Stress Management

18 May

Stress Management
Doctors don’t know all of the ways that stress and illness are connected, but they do know that the central nervous system (the brain and the spinal cord) and the immune system can influence one another during stress. Short-term positive stress can be invigorating, stimulating us to respond positively to meaningful challenges and opportunities. Short-term negative stress can be life-saving, caus- ing us to flee dangerous situations. The brain releases hormones into the blood-

stream, causing the heart to beat faster, the face to flush, and the arm and leg muscles to tighten, allowing the person to run away or escape. Once the danger is over, the body repairs damaged areas and returns to its prestressed state.

In long-term stress, the hormones continue to be released but the body does not have time to make repairs or to rest and recuperate. This is the type of stress that creates health problems. Under constant stress, a person becomes so condi- tioned to expect potential problems that his or her body tightens and remains in that state until the stress stops. Under this long-term stress state, the body can develop stress-related problems.

Many connections between stress and chronic conditions are known. Stress increases blood levels of adrenaline and cortisol, two so-called stress hormones. Cortisol can suppress the immune system, making people more susceptible to infectious diseases such as colds and flu. The effects of stress on the circulatory system (a quicker pulse, narrowed blood vessels, and thickened blood) can make people more susceptible to heart rhythm irregularities, angina (chest pain), high blood pressure, and stroke.

Muscles tighten as stress starts, often causing intense headaches, backaches, and gastrointestinal problems. Stress also can cause testosterone levels to decrease and blood vessels in the penis to constrict, often resulting in erection problems. The rush of hormones caused by a stressful situation can bring on an asthma attack in a person with a history of asthma. Stress also draws the blood supply away from the abdominal area and encourages overproduction of acids in the digestive system, often leading to indigestion and other gastrointestinal prob- lems. Other problems related to stress include insomnia and irritability.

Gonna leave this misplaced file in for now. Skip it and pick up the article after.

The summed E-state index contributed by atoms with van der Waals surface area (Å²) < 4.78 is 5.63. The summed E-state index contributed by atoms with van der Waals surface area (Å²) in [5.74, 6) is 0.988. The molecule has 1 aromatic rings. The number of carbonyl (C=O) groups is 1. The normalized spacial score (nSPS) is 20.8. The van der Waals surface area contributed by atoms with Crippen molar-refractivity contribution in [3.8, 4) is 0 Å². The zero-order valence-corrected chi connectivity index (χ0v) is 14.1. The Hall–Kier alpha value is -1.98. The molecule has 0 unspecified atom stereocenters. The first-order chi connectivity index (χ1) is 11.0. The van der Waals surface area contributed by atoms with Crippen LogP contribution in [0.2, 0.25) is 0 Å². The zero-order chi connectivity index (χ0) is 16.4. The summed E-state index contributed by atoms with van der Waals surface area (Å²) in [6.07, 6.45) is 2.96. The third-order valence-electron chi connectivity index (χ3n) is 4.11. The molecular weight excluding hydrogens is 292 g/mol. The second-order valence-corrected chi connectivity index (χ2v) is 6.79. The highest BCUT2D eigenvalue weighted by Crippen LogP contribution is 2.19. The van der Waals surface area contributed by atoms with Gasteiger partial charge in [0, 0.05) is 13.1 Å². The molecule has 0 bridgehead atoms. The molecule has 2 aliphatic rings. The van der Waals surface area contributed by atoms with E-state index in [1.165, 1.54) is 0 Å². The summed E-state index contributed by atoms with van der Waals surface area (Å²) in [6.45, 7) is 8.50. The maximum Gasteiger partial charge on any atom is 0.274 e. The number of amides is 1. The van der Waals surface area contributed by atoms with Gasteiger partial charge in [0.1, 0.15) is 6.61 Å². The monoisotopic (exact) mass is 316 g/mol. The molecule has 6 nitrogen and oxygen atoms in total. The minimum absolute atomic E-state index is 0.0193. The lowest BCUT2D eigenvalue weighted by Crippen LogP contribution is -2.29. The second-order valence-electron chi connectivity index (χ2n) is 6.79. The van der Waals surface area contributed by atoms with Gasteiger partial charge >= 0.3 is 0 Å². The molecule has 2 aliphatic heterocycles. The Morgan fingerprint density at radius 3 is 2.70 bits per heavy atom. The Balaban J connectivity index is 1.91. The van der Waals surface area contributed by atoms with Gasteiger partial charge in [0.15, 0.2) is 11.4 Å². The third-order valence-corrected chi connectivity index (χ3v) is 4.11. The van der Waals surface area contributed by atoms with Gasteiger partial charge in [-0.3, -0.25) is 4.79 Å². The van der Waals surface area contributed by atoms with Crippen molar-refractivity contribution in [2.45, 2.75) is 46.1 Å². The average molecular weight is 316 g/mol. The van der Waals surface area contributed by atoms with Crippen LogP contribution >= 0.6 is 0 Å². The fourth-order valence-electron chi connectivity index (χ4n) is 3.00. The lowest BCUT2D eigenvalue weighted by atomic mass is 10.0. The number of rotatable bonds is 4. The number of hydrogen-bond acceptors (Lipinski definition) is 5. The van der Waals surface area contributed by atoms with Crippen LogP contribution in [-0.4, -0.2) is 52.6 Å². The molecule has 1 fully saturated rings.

The number of hours worked does not seem to cause as much stress as do two other occupational factors: lack of control and inadequate social support. Men who have little control over the demands of their jobs feel more stress than those who have more control. Men who also experience a low level of social support from coworkers have even more problems.

What is stressful to one person may be relaxing to another. Some people, for example, like to keep busy all the time, while others need to take frequent breaks. Some people can keep track of multiple tasks, while others prefer to do tasks in sequence. If you are under stress, it is important to recognize it and deal with it in a positive way. Here are some tips to help you relieve stress:

•  Exercise regularly. You can decrease stress and release tension through regu- lar exercise or other physical activity. Running, walking, swimming, dancing, playing tennis, or working in your garden are some activities you may want to try.